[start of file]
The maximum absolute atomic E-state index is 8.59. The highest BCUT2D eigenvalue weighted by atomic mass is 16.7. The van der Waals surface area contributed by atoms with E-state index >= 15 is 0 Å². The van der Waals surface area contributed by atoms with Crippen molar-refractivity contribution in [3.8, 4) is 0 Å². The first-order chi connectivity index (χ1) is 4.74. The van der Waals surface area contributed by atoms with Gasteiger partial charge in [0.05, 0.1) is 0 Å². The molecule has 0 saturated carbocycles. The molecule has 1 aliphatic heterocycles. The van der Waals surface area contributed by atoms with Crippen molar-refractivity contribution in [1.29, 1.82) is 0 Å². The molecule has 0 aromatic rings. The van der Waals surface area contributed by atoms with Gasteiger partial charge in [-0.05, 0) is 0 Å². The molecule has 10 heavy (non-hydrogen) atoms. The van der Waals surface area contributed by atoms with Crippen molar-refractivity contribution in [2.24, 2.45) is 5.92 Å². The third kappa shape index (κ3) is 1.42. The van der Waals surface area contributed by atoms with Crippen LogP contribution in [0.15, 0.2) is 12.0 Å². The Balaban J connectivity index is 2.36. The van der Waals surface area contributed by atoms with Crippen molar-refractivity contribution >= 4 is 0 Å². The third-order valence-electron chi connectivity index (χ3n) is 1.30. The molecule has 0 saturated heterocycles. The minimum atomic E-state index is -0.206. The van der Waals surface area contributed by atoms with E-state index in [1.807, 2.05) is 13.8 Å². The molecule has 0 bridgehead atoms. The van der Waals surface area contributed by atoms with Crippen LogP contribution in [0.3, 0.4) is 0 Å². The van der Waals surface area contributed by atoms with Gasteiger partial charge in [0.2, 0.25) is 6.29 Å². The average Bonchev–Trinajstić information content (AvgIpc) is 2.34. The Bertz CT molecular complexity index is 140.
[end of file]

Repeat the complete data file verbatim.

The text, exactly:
The maximum absolute atomic E-state index is 8.59. The highest BCUT2D eigenvalue weighted by atomic mass is 16.7. The van der Waals surface area contributed by atoms with E-state index >= 15 is 0 Å². The van der Waals surface area contributed by atoms with Crippen molar-refractivity contribution in [3.8, 4) is 0 Å². The first-order chi connectivity index (χ1) is 4.74. The van der Waals surface area contributed by atoms with Gasteiger partial charge in [0.05, 0.1) is 0 Å². The molecule has 0 saturated carbocycles. The molecule has 1 aliphatic heterocycles. The van der Waals surface area contributed by atoms with Crippen molar-refractivity contribution in [1.29, 1.82) is 0 Å². The molecule has 0 aromatic rings. The van der Waals surface area contributed by atoms with Gasteiger partial charge in [-0.05, 0) is 0 Å². The molecule has 10 heavy (non-hydrogen) atoms. The van der Waals surface area contributed by atoms with Crippen molar-refractivity contribution in [2.24, 2.45) is 5.92 Å². The third kappa shape index (κ3) is 1.42. The van der Waals surface area contributed by atoms with Crippen LogP contribution in [0.15, 0.2) is 12.0 Å². The Balaban J connectivity index is 2.36. The van der Waals surface area contributed by atoms with Crippen molar-refractivity contribution >= 4 is 0 Å². The third-order valence-electron chi connectivity index (χ3n) is 1.30. The molecule has 0 saturated heterocycles. The minimum atomic E-state index is -0.206. The van der Waals surface area contributed by atoms with E-state index in [1.807, 2.05) is 13.8 Å². The molecule has 0 bridgehead atoms. The van der Waals surface area contributed by atoms with Crippen LogP contribution in [0.3, 0.4) is 0 Å². The van der Waals surface area contributed by atoms with Gasteiger partial charge in [0.2, 0.25) is 6.29 Å². The average Bonchev–Trinajstić information content (AvgIpc) is 2.34. The Bertz CT molecular complexity index is 140.